Independent spirit – An Irishwoman’s Diary on publisher and author John Calder
John Calder, who celebrates his 90th birthday this week. Photograph: Dara Mac Dónaill
There is a modest Turkish restaurant called The Gramophone on a leafy residential street in the Parisian suburb of Montreuil, with a large photo of its most famous customer on the wall. It is a portrait of the Scottish publisher John Calder, in his trademark pin-striped suit, with that familiar gruff, slightly truculent look on his face, by John Minihan. Minihan gave the portrait to the restaurant staff, who are proud of their distinguished customer, and his association with so many famous writers, including Nobel prize-winners Samuel Beckett, Heinrich Böll and Claude Simon. He has published over 1,500 books in a career spanning 70 years. Wednesday is John Calder’s 90th birthday.
The Gramophone is only a short walk from his apartment, and most nights Calder and his wife Sheila will be found sharing a table with a group of lively younger friends, often long-term Irish residents of Paris who gravitated to him through a shared passion for the work of Samuel Beckett, alongside visiting writers and scholars.
John Calder is best known as the publisher of Samuel Beckett. He also published my husband, Aidan Higgins (1927-2015), his exact contemporary, who was recommended to him by Samuel Beckett. John spent many hours editing the ambitious Irish novelist, and recalls Aidan’s gratitude. Aidan freely acknowledged that without John Calder’s expertise there would have been no Langrishe Go Down, no Balcony of Europe.
This is how I came to meet a man who had been a hero when I was studying in London in the 1970s, for his adventurous list, and his wholehearted support of freedom of speech. Aidan described Calder as “difficult to know, but good at heart”. He does not do small talk, nor business networking, but is brilliant in congenial company, with a contagious passion for books, writers, ideas, poetry, theatre, arts and music.
On a recent visit to Montreuil, I gave John Aidan’s last book, Blind Man’s Bluff, a collection of short pieces, forgetting it contained a frank and gingery portrait of his old friend, criticising his habit of counting his amorous conquests (over 300), and his opera attendances (over 3,000), and mentioning his well-known tightness with royalties. But all was forgiven when John and Sheila read the line: “He was a peerless publisher but not a sharp businessman”. They loved “peerless publisher”. A tribute in the Times Literary Supplement (December 16th, 2016) echoed this sentiment: “John Calder is what might be called a good bad publisher – a type with many flaws and inconsistencies who is nonetheless central to the literary era in which he figures.”
He is of course also a writer, with two volumes of memoirs, two books on Samuel Beckett and three books of his own poetry currently in print. He has worked tirelessly to encourage people to read the work of Samuel Beckett, contradicting the notion that it is difficult. In his 1980s he toured Ireland a dozen times with the Godot Company, presenting Beckett plays and lecturing on Beckett in intimate venues in Waterville, Cork, Galway and Dingle and other places.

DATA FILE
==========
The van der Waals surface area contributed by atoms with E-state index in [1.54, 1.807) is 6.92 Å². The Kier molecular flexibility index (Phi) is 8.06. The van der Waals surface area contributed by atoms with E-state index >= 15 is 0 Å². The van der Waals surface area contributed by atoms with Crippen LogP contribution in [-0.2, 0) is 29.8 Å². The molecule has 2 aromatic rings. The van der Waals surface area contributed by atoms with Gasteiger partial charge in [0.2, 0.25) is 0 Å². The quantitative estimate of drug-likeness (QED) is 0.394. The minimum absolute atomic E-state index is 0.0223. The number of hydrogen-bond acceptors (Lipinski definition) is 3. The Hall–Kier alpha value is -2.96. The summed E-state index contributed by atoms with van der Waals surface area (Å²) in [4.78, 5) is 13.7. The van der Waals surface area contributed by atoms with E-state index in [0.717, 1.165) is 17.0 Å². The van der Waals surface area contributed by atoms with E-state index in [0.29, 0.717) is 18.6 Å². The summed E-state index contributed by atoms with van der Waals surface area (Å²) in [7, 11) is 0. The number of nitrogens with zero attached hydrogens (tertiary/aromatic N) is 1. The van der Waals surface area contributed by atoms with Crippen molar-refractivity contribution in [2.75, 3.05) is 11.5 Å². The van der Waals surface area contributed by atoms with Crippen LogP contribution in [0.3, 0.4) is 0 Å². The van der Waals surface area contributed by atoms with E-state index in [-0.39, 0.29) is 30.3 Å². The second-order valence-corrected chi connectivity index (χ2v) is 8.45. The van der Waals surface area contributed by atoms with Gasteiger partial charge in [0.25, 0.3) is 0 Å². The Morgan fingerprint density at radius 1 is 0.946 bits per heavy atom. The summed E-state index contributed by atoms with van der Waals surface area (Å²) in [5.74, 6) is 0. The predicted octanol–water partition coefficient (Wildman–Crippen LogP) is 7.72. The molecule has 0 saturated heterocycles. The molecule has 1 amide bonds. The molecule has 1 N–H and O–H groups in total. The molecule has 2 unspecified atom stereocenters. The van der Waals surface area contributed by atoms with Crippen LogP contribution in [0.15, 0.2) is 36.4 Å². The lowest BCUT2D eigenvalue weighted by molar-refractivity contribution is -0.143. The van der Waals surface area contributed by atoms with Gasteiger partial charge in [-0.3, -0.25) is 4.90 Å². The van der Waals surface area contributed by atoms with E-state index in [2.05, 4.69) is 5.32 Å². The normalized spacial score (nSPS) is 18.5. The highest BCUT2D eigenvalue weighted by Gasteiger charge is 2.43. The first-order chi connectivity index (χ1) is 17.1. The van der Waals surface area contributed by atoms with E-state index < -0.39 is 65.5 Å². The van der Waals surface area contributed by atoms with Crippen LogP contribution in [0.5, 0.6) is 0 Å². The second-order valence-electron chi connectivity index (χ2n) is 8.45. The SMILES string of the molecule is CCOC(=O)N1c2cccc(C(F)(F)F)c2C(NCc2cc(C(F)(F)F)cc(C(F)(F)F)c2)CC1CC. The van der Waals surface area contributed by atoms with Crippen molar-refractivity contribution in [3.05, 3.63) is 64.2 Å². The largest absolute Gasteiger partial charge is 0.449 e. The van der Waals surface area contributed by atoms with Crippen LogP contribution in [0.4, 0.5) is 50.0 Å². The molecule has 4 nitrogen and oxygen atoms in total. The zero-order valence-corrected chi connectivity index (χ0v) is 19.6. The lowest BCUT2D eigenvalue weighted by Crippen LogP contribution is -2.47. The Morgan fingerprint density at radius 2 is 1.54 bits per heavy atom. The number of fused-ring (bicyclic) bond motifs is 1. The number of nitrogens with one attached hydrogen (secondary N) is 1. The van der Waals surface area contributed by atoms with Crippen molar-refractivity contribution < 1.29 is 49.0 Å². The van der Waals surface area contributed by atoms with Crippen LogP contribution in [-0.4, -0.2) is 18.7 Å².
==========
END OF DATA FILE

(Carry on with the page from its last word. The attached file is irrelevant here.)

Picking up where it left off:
In 2011, some 48 years after first meeting her in Edinburgh, John married his friend Sheila Colvin, a warm, humorous woman. She thinks the 48-year delay between meeting and marrying might be a record. Sheila had a distinguished career as an associate director of the Edinburgh Festival, a theatre and TV producer, and director of the Aldeburgh Music Festival. Together they commute between homes in Montreuil and Edinburgh.
John Calder’s 90th birthday celebrations will begin with a cocktail party at a London club, and will inevitably feature a gathering at The Gramophone. But more important is the launch of a new edition of Pursuit: The Uncensored Memoirs of John Calder. First published in 2001, this highly entertaining memoir is published by Alma Books, with an afterword by editor and publisher Alessandro Gallenzi.
Alma Books now owns the imprint Calder Books. John recalls, “I advertised for a successor in 2007 – not for money, I sold the imprint for £1, just to keep it going.” Alessandro saw the ad in the Bookseller, and knew his fate was sealed: “I knew his list, and I knew that I wanted it. We share so many interests: exciting avant garde literature, modern classics, fiction in translation. Eighteen months of my life vanished into smoke with this project, but it has been worth it. I enjoy working with people who have devoted their life to literature, rather than just working for commercial success. John Calder is a great publisher, and that is what matters, not his lack of business skills.”
Alessandro tells the full story in a revealing afterword to Pursuit. The first batch of Calder Books will be published in June, and new books will be commissioned in the ethos and spirit of the original imprint. What better birthday present could a peerless publisher want? Happy birthday, John Calder, from your many friends in Ireland.
Alannah Hopkin’s story collection, The Dogs of Inishere, will be published by Dalkey Archive Press in April.